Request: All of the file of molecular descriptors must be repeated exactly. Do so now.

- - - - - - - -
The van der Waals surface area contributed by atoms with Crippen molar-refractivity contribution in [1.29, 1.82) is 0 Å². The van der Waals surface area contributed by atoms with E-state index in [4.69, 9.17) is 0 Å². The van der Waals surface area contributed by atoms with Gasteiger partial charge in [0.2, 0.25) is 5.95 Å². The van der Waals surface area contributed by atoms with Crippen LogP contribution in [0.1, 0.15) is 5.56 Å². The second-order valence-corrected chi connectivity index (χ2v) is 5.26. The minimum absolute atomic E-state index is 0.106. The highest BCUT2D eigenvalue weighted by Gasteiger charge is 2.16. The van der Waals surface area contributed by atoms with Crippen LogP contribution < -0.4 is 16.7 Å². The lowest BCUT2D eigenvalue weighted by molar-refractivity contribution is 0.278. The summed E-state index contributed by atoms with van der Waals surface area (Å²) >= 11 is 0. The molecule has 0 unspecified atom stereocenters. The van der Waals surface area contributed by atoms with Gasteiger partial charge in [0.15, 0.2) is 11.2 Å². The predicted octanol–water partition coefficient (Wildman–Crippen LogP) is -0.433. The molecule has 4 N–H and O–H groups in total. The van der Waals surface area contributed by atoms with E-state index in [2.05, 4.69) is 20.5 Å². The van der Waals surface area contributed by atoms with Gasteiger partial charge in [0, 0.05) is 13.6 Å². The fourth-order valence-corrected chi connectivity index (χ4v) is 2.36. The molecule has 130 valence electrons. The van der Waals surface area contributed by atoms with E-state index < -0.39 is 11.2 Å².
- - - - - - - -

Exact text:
The van der Waals surface area contributed by atoms with Crippen molar-refractivity contribution in [1.29, 1.82) is 0 Å². The van der Waals surface area contributed by atoms with E-state index in [4.69, 9.17) is 0 Å². The van der Waals surface area contributed by atoms with Gasteiger partial charge in [0.2, 0.25) is 5.95 Å². The van der Waals surface area contributed by atoms with Crippen LogP contribution in [0.1, 0.15) is 5.56 Å². The second-order valence-corrected chi connectivity index (χ2v) is 5.26. The minimum absolute atomic E-state index is 0.106. The highest BCUT2D eigenvalue weighted by Gasteiger charge is 2.16. The van der Waals surface area contributed by atoms with Crippen LogP contribution < -0.4 is 16.7 Å². The lowest BCUT2D eigenvalue weighted by molar-refractivity contribution is 0.278. The summed E-state index contributed by atoms with van der Waals surface area (Å²) >= 11 is 0. The molecule has 0 unspecified atom stereocenters. The van der Waals surface area contributed by atoms with Gasteiger partial charge in [0.15, 0.2) is 11.2 Å². The predicted octanol–water partition coefficient (Wildman–Crippen LogP) is -0.433. The molecule has 4 N–H and O–H groups in total. The van der Waals surface area contributed by atoms with E-state index in [2.05, 4.69) is 20.5 Å². The van der Waals surface area contributed by atoms with Gasteiger partial charge in [0, 0.05) is 13.6 Å². The fourth-order valence-corrected chi connectivity index (χ4v) is 2.36. The molecule has 130 valence electrons. The van der Waals surface area contributed by atoms with E-state index < -0.39 is 11.2 Å².